Performance Schedule

Sonata in Eb Hob.52 Joseph Haydn

Waldscenen Robert Schumann

In The Mist Leos Janacek

intermission

Pictures at an Exhibition Modeste Mussorgsky

(Duration: 90 minutes)

Press

‘Dispensing with fireworks in five selections from Schumann’s Waldszenen, Ms. Moore phrased with a breathlike lyricism in the introduction and finale; between those points she showed her capacity for illuminating character, most vividly in a haughty, preening Vogel als Prophet.’ — Steve Smith, The New York Times April 2011

Performance Schedule

Etude Op.2 no.1 (1887)

Prelude Op.11 no.5 (1896)

Prelude Op.27 no.2 (1900)

Prelude Op.33 no.3 (1903)

Prelude Op.48 no.2 (1905)

Prelude Op.51 no.2 (1906)

Prelude Op.74 no.3 (1914) Alexander Scriabin

Sonata – From the Street 1.x.1905 Leos Janacek

Six Dances in Bulgarian Rhythm (1926-1939) Bela Bartok

Satyagraha – Conclusion, Act 3 (1980)Philip Glass

Ishi’s Song (2012) Martin Bresnick

Piano Piece no. 4 (1977) Frederic Rzewski

(Duration: 60 minutes)

Music spanning 120 years of flowing piano music, tinged with “eastern” influences or written by composers with eastern European roots.

Press

“I prefer her interpretation of the Scriabin pieces, all miniatures, where her ability to pounce on the harmonic skeleton and manipulate its melodic muscle makes perfect musical sense. They are all clearly and convincingly projected, passionately powerful” — RealTime Adelaide Festival 2000 Adelaide Town Hall

Performance Schedule

Reflets dans l’eauClaude Debussy

Waldscenen Robert Schumann

intermission

Pictures at an Exhibition Modeste Mussorsky

(Duration: 75 minutes)

Ideal for art galleries and museums – music inspired by visual imagery.

Press

‘Dispensing with fireworks in five selections from Schumann’s Waldszenen, Ms. Moore phrased with a breathlike lyricism in the introduction and finale; between those points she showed her capacity for illuminating character, most vividly in a haughty, preening Vogel als Prophet….’ — Steve Smith, The New York Times April 2011

Performance Schedule

Piano Etudes (six etudes from Bk 1 & 2) Gyorgy Ligeti

Musica Ricercate Gyorgy Ligeti

intermission

For the Sexes: The Gates of Paradise Martin Bresnick

(Duration: 90 minutes)

This concert opens with a collection of some of Gyorgy Ligeti’s finest works for piano, followed by American composer Martin Bresnick’s setting of William Blake’s engravings and text with video by Leslie Weinberg.

Press

‘More profound artistically was Martin Bresnick’s touchingly eloquent For The Sexes: The Gates of Paradise. Integral to this piece are the projections behind the piano of 17 of Blake’s engravings, which have been subtly manipulated and sequences by video artist Leslie Weinberg.’ — The Australian July 2001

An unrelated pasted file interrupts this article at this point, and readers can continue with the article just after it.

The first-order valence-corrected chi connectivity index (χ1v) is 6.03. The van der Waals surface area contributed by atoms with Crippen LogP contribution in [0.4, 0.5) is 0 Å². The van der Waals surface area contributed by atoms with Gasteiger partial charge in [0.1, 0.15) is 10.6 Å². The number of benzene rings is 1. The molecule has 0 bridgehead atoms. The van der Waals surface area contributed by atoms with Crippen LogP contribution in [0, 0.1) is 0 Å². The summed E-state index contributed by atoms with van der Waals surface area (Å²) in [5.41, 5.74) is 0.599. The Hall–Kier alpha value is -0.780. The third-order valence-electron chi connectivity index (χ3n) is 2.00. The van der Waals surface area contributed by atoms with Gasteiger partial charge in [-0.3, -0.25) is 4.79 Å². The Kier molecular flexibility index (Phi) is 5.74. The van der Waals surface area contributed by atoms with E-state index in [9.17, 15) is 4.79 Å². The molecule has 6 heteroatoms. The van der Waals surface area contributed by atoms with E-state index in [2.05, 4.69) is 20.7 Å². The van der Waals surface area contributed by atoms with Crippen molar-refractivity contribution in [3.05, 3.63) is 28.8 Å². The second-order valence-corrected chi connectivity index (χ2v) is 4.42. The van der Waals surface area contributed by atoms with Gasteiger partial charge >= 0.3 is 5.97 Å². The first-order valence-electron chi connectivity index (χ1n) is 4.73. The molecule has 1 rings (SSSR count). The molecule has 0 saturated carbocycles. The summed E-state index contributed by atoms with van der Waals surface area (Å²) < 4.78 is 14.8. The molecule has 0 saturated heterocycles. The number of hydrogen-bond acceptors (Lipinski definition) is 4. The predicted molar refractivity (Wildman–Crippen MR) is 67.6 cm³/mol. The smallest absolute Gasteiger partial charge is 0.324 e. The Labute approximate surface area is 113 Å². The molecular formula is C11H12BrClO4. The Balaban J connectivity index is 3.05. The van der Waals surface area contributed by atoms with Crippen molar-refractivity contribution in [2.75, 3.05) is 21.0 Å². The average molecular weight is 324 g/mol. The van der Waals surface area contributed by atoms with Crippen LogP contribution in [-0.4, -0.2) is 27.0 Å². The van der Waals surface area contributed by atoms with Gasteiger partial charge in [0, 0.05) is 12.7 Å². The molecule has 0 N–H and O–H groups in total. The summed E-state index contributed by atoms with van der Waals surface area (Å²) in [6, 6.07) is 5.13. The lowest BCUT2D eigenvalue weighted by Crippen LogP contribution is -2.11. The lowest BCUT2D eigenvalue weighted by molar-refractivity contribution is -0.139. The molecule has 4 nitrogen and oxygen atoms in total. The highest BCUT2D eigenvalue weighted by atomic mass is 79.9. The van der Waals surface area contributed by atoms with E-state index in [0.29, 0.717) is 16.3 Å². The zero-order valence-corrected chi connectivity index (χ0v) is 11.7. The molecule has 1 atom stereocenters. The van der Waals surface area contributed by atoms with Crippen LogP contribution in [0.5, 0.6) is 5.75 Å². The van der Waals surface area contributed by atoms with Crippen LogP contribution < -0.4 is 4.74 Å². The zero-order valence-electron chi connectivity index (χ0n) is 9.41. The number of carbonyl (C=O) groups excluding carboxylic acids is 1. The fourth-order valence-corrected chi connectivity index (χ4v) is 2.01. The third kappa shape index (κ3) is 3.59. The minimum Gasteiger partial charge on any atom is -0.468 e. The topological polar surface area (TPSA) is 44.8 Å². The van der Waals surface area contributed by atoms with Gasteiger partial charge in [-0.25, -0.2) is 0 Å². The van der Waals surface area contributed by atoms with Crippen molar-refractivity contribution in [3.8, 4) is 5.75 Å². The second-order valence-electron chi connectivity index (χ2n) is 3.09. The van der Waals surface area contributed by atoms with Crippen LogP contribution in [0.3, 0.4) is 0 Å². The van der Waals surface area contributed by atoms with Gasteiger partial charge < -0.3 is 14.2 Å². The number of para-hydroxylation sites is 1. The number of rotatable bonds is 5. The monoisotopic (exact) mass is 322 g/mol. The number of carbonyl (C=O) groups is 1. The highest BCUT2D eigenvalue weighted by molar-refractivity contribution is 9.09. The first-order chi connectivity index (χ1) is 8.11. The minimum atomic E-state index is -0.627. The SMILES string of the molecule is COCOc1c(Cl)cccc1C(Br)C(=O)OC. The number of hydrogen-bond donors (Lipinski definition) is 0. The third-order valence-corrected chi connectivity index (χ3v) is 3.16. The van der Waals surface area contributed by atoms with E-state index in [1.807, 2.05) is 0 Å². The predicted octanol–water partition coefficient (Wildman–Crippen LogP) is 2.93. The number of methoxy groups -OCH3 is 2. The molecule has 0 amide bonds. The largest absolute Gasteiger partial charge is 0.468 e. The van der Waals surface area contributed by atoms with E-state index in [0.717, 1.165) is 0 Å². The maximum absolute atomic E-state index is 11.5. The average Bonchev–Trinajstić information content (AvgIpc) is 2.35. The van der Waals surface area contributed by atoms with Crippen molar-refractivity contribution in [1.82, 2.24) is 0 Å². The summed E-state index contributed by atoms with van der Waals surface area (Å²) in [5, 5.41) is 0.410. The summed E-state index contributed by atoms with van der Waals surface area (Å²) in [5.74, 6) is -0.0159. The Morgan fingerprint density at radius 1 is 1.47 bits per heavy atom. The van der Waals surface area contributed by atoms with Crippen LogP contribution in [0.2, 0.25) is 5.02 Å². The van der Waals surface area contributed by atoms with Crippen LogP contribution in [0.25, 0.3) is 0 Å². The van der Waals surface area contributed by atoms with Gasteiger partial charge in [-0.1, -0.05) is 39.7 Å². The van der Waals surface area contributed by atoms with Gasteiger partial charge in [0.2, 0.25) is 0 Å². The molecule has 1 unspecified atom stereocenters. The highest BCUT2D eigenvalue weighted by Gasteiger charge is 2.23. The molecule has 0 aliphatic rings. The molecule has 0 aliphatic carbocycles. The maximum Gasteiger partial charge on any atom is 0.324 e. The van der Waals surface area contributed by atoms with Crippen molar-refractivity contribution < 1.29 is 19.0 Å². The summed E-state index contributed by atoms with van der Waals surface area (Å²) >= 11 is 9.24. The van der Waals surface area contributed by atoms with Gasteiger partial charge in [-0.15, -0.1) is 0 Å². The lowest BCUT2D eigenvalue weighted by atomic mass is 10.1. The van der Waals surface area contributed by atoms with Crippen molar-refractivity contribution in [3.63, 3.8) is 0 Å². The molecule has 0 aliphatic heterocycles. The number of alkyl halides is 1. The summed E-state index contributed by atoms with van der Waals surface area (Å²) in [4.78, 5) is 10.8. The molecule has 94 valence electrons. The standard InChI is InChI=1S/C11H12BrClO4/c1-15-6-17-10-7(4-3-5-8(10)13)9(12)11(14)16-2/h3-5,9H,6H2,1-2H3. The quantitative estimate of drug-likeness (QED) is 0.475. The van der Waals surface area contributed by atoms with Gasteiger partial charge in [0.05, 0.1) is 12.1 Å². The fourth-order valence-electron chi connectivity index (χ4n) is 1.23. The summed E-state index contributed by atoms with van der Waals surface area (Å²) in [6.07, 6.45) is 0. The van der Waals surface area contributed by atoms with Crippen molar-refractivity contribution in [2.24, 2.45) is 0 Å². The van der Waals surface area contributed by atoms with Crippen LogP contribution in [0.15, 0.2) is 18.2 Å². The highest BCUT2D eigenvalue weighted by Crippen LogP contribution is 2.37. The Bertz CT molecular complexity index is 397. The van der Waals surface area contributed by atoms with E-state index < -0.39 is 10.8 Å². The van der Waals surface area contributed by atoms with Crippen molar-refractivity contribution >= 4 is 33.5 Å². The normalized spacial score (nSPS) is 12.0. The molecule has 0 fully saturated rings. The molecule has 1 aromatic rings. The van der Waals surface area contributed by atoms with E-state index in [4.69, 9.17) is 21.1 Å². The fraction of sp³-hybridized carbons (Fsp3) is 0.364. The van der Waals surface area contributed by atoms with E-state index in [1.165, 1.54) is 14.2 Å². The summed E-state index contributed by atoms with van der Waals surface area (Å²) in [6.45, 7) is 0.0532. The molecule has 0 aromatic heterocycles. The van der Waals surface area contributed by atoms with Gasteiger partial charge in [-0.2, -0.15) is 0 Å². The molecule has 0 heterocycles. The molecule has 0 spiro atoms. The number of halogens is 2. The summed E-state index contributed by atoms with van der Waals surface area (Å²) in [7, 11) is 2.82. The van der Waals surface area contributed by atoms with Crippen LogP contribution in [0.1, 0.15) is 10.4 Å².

‘Lisa Moore, an Australian pianist long based in and around New York, has always been a natural, compelling storyteller. Ms. Moore’s steely virtuosity and bold imagination showed equally during commanding accounts of three movements from Gyorgy Ligeti’s Musica Ricercata, followed by three selections from his first book of Études.’ — Steve Smith, New York Times April 2011 link

The complete dramatic piano works by the Moravian Czech master composer Leoš Janàček

In The Mist  (1912)

From The Street, Sonata 1.X 1905

On an Overgrown Path (series I & II) (1901-11)

(Duration: 70 minutes)

Works by Leos Janacek from Lisa Moore’s Tall Poppies CD

Press

‘Among my favourite recordings Moore’s Janacek disc sits very easily in their company, indeed it combines the best of approaches, there is a greater rhythmic tension and the piano sound is rich and natural.’ — Andrew Ford, ABC Radio 24 Hours Magazine

Steve Reich Hug @ The Shed NYC after Reich Richter show
Steve Reich Hug @ The Shed NYC after Reich Richter show

“downtown new york”

Selections from:

In a Landscape, 4’33”, Dream
John Cage

Mad Rush
Philip Glass

Etudes 2, 5, 7, 9
Philip Glass

Ellis Island, Last Song
Meredith Monk

Earring, Compassion, my lips from speaking
Julia Wolfe

Piano Counterpoint
Steve Reich

Piano Piece (for Philip Guston)
Morton Feldman

Piano Piece no.4, Winnsboro Cotton Mill Blues
Frederic Rzewski

(Duration: 50-80 minutes)

Music from Lisa’s CDs including Which Side Are You On? (Rzewski) and The Stone People (Julia Wolfe) (Cantaloupe)

Portraying a riveting sense of the groundbreaking, ‘downtown’ NYC music scene, from the 1940’s to the present day – this program includes works written by the major composers including John Cage’s outrageous 4’33” and Julia Wolfe’s “Compassion”, written in memory of 9/11.

Press

““Lisa Moore gave a startlingly good performance: she was lustrous at the keyboard, and at once engaging and challenging.” — Paul Griffiths, The New York Times May 2015

A dramatic evening of theatrics and music for a speaking, acting, singing pianist – featuring the texts of William Blake and Oscar Wilde

To His Coy Mistress by Frederic Rzewski (text by Andrew Marvel) 5′

For The Sexes: The Gates of Paradise by Martin Bresnick

text and (projected) etched images by William Blake (from The Disasters of War) 31′

De Profundis by Frederic Rzewski

text by Oscar Wilde (excerpted from his 1895 letter written in prison to Lord Alfred Douglas) 29′

Program length 65′
Tech: screen, blackout, projections, PA/mic

Press:
‘More profound artistically was Martin Bresnick’s touchingly eloquent For The Sexes: The Gates of Paradise. Integral to this piece are the projections behind the piano of 17 of Blake’s engravings, which have been subtly manipulated and sequences by video artist Leslie Weinberg.’ — The Australian July 2001